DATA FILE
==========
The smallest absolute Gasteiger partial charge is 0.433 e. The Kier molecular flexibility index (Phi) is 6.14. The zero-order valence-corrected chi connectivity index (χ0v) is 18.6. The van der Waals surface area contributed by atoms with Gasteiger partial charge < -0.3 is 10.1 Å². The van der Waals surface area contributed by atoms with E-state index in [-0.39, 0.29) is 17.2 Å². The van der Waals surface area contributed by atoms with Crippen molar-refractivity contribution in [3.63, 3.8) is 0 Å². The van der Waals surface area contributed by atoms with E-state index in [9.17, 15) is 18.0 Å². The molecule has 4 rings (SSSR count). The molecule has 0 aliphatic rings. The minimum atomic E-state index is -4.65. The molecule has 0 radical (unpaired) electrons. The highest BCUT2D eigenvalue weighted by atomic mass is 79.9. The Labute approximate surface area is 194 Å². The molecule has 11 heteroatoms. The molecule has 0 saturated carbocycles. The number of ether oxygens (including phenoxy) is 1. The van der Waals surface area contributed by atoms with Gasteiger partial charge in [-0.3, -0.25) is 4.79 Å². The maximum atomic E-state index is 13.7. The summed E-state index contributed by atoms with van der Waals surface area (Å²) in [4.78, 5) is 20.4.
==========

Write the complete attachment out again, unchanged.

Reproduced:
The smallest absolute Gasteiger partial charge is 0.433 e. The Kier molecular flexibility index (Phi) is 6.14. The zero-order valence-corrected chi connectivity index (χ0v) is 18.6. The van der Waals surface area contributed by atoms with Gasteiger partial charge < -0.3 is 10.1 Å². The van der Waals surface area contributed by atoms with E-state index in [-0.39, 0.29) is 17.2 Å². The van der Waals surface area contributed by atoms with Crippen molar-refractivity contribution in [3.63, 3.8) is 0 Å². The van der Waals surface area contributed by atoms with E-state index in [9.17, 15) is 18.0 Å². The molecule has 4 rings (SSSR count). The molecule has 0 aliphatic rings. The minimum atomic E-state index is -4.65. The molecule has 0 radical (unpaired) electrons. The highest BCUT2D eigenvalue weighted by atomic mass is 79.9. The Labute approximate surface area is 194 Å². The molecule has 11 heteroatoms. The molecule has 0 saturated carbocycles. The number of ether oxygens (including phenoxy) is 1. The van der Waals surface area contributed by atoms with Gasteiger partial charge in [-0.3, -0.25) is 4.79 Å². The maximum atomic E-state index is 13.7. The summed E-state index contributed by atoms with van der Waals surface area (Å²) in [4.78, 5) is 20.4.